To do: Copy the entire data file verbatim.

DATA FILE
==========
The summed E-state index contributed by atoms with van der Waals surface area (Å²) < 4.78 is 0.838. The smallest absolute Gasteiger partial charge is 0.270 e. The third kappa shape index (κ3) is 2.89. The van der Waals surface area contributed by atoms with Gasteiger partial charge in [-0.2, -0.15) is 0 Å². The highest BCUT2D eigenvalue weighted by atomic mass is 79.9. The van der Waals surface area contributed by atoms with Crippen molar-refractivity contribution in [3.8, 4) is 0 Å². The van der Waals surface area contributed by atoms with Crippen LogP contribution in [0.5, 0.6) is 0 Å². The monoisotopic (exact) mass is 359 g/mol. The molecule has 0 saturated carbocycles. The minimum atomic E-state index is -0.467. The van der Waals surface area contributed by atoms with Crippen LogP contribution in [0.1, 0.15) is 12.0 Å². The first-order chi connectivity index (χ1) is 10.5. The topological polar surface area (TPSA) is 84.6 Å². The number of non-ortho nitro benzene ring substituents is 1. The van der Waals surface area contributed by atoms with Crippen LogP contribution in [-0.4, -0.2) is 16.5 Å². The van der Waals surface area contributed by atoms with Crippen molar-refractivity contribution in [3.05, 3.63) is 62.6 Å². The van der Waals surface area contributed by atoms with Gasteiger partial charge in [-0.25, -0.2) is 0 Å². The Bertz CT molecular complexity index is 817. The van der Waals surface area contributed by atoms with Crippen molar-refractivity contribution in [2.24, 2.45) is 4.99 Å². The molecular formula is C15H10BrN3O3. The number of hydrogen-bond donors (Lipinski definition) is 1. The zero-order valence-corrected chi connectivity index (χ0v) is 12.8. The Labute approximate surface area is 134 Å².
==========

The summed E-state index contributed by atoms with van der Waals surface area (Å²) < 4.78 is 0.838. The smallest absolute Gasteiger partial charge is 0.270 e. The third kappa shape index (κ3) is 2.89. The van der Waals surface area contributed by atoms with Gasteiger partial charge in [-0.2, -0.15) is 0 Å². The highest BCUT2D eigenvalue weighted by atomic mass is 79.9. The van der Waals surface area contributed by atoms with Crippen molar-refractivity contribution in [3.8, 4) is 0 Å². The van der Waals surface area contributed by atoms with Crippen LogP contribution in [0.5, 0.6) is 0 Å². The monoisotopic (exact) mass is 359 g/mol. The molecule has 0 saturated carbocycles. The minimum atomic E-state index is -0.467. The van der Waals surface area contributed by atoms with Crippen LogP contribution in [0.1, 0.15) is 12.0 Å². The first-order chi connectivity index (χ1) is 10.5. The topological polar surface area (TPSA) is 84.6 Å². The number of non-ortho nitro benzene ring substituents is 1. The van der Waals surface area contributed by atoms with Crippen LogP contribution in [-0.4, -0.2) is 16.5 Å². The van der Waals surface area contributed by atoms with Crippen molar-refractivity contribution in [3.05, 3.63) is 62.6 Å². The van der Waals surface area contributed by atoms with Gasteiger partial charge in [-0.25, -0.2) is 0 Å². The Bertz CT molecular complexity index is 817. The van der Waals surface area contributed by atoms with Crippen molar-refractivity contribution in [2.24, 2.45) is 4.99 Å². The molecular formula is C15H10BrN3O3. The number of hydrogen-bond donors (Lipinski definition) is 1. The zero-order valence-corrected chi connectivity index (χ0v) is 12.8. The Labute approximate surface area is 134 Å².